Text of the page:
With our Sepia dinner finishing at 11pm, we needed to test Sydney’s proclamation to being one of the world’s best culinary destinations for the last time. Eateries are still aplenty at this hour but typically consist of Chinese venues and sloppy Pub food. One word, Boring. But there was just one thing which Sydney has that Perth do not, and it is not called the Opera house or the Harbor Bridge, it is called Mamak. This Malay-Indian fusion culinary subculture might be rare in Australia but is a common food enjoyed by fellow Malaysians back home. Food usually sold includes various type of Roti, curry, satay, nasi lemak and the list goes on. So when someone who lacks experience in such food comes and decides to quantitatively give a “1 hat” score to this restaurant, I became admittedly, suspicious.
Flipping Roti to get it spread thinly is vital to making these beautiful food. When cooked, these little pockets of air forming within each subsequent layer (which have been folded) gives the basic Roti a crisp and fluffy consistency. The finish though requires painful effort where one slams the piping hot Roti to give it that final smash that creates airways to quickly cool and crisp the layers.
At Mamak, the Roti came crisp and fluffy. It had the basic condiments which includes a small serve of sambal, dhal (vegetarian curry) and a meat curry (sauce only). For me, the Roti was good and fresh such that it was light and not dense like those frozen ones. Definitely a game changer although their curry was OK only. But what is OK for a Malaysian would be a good thing here. Especially when Sydney is many thousand miles away from home.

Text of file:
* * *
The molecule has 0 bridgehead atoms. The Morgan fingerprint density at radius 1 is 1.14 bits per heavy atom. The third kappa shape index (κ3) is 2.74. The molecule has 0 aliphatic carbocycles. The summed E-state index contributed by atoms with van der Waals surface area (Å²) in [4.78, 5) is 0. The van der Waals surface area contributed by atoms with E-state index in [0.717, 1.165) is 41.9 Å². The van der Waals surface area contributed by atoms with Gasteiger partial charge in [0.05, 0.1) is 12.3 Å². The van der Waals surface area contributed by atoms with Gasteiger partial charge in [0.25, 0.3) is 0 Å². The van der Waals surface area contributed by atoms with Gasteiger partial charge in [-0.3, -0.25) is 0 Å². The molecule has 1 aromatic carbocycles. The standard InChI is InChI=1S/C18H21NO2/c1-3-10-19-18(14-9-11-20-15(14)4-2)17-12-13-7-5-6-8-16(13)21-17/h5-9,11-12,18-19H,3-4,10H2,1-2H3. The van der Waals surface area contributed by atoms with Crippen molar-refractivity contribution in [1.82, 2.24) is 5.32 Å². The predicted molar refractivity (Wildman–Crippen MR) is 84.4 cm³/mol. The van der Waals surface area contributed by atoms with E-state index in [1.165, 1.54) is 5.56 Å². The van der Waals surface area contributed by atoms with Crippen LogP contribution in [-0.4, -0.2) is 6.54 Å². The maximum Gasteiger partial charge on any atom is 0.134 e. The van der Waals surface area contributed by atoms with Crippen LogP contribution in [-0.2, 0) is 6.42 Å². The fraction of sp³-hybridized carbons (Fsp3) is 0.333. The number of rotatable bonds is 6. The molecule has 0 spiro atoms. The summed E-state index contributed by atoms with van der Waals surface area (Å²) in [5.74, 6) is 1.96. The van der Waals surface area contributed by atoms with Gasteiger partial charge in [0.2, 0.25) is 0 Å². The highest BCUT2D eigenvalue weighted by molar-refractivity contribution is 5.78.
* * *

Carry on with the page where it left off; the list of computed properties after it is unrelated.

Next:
The next Roti we had was the one with red onions and egg. Succulent onions in a Roti is already a charm by itself, but having eggs help complete this omelette tasting Roti. Unlike the basic one, this do not carry the same fluff and lightness but one can distinguish between a good and bad one by identifying the inconsistencies found in the wrapping. The one at Mamak was decent in flavor though from the half I shared with Andrew, I found large pieces of flour stuck at several areas.
This delicious rice dish is easily a national icon. Many Malaysians love this true and true with the increasing population of dieting girls being its only enemy. Its rice is simply fragrant with coconut milk and pandan leaf which not only gives it a great flavor, but a certain richness too. Usual condiments are hard to fault with although many will argue on which is the right sambal. Some like theirs spicy, some sweeter and some wants a strong hint of acidity. But lets all settle for; there is no right one. Each race in Malaysia creates a different sambal which changes depending on the places it comes from. North, South, East, West. They are all different. For me, the one at Mamak was good enough to be called Malaysian with its sambal having potent spiciness and saltiness rather than sweet. Anchovies were serve crisp and the roasted peanuts were fresh. This relinquishes the disgusting left-over oily smell that plagues this dish at times.
The fried chicken came out suspiciously orange and fragrant which made me wonder what was used in the batter. Maybe a mix of turmeric and curry powder? The chicken here had a very tasty batter but felt like it needed a bit more sitting time to allows the flavors to seep in. Still a good bite nonetheless.
Over all, my meal at Mamak was a good one. As a Malaysian, it might be worth 6.5-7.5 out of 10, but as a Malaysian living in Australia, this place settle comfortably for a 9. While the hype in Sydney revolves around fine dining establishments like Quay, Est., Tetsuya’s, Marque, Sepia and such, it is ultimately such simplistic yet culturally significant places like Mamak and Bourke Street Bakery that keeps the community eating. It is cheap, good, and convenient. After all, how many 4 hours meals can one do sustainably?